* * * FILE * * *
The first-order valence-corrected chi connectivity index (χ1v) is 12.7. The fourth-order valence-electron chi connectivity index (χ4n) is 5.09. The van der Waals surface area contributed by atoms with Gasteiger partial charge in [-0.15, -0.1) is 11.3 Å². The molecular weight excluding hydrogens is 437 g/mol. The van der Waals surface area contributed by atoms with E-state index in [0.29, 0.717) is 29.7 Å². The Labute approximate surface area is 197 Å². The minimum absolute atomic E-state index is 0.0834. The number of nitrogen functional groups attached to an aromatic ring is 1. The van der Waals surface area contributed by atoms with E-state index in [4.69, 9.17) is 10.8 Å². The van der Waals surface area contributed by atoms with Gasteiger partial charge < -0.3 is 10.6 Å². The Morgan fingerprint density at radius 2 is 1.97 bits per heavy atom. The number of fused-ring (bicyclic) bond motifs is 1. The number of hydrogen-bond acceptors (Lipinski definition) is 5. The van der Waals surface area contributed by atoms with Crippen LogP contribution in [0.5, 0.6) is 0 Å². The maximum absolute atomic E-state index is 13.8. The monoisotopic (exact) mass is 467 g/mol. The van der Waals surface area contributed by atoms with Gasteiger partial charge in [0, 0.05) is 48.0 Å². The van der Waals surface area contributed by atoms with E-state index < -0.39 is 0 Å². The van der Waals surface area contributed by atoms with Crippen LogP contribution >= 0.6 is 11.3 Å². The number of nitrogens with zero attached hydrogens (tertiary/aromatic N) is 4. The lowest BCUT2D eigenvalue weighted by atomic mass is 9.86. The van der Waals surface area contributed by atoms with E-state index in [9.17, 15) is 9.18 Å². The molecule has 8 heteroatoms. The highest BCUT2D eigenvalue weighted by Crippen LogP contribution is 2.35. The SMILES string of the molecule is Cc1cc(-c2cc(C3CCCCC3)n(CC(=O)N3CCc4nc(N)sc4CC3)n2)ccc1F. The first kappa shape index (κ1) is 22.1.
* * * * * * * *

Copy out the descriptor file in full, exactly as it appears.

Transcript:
The first-order valence-corrected chi connectivity index (χ1v) is 12.7. The fourth-order valence-electron chi connectivity index (χ4n) is 5.09. The van der Waals surface area contributed by atoms with Gasteiger partial charge in [-0.15, -0.1) is 11.3 Å². The molecular weight excluding hydrogens is 437 g/mol. The van der Waals surface area contributed by atoms with E-state index in [0.29, 0.717) is 29.7 Å². The Labute approximate surface area is 197 Å². The minimum absolute atomic E-state index is 0.0834. The number of nitrogen functional groups attached to an aromatic ring is 1. The van der Waals surface area contributed by atoms with E-state index in [4.69, 9.17) is 10.8 Å². The van der Waals surface area contributed by atoms with Gasteiger partial charge < -0.3 is 10.6 Å². The Morgan fingerprint density at radius 2 is 1.97 bits per heavy atom. The number of fused-ring (bicyclic) bond motifs is 1. The number of hydrogen-bond acceptors (Lipinski definition) is 5. The van der Waals surface area contributed by atoms with Crippen LogP contribution in [0.5, 0.6) is 0 Å². The maximum absolute atomic E-state index is 13.8. The monoisotopic (exact) mass is 467 g/mol. The van der Waals surface area contributed by atoms with Gasteiger partial charge in [0, 0.05) is 48.0 Å². The van der Waals surface area contributed by atoms with E-state index < -0.39 is 0 Å². The van der Waals surface area contributed by atoms with Crippen LogP contribution >= 0.6 is 11.3 Å². The number of nitrogens with zero attached hydrogens (tertiary/aromatic N) is 4. The lowest BCUT2D eigenvalue weighted by atomic mass is 9.86. The van der Waals surface area contributed by atoms with E-state index in [9.17, 15) is 9.18 Å². The molecule has 8 heteroatoms. The highest BCUT2D eigenvalue weighted by Crippen LogP contribution is 2.35. The SMILES string of the molecule is Cc1cc(-c2cc(C3CCCCC3)n(CC(=O)N3CCc4nc(N)sc4CC3)n2)ccc1F. The first kappa shape index (κ1) is 22.1.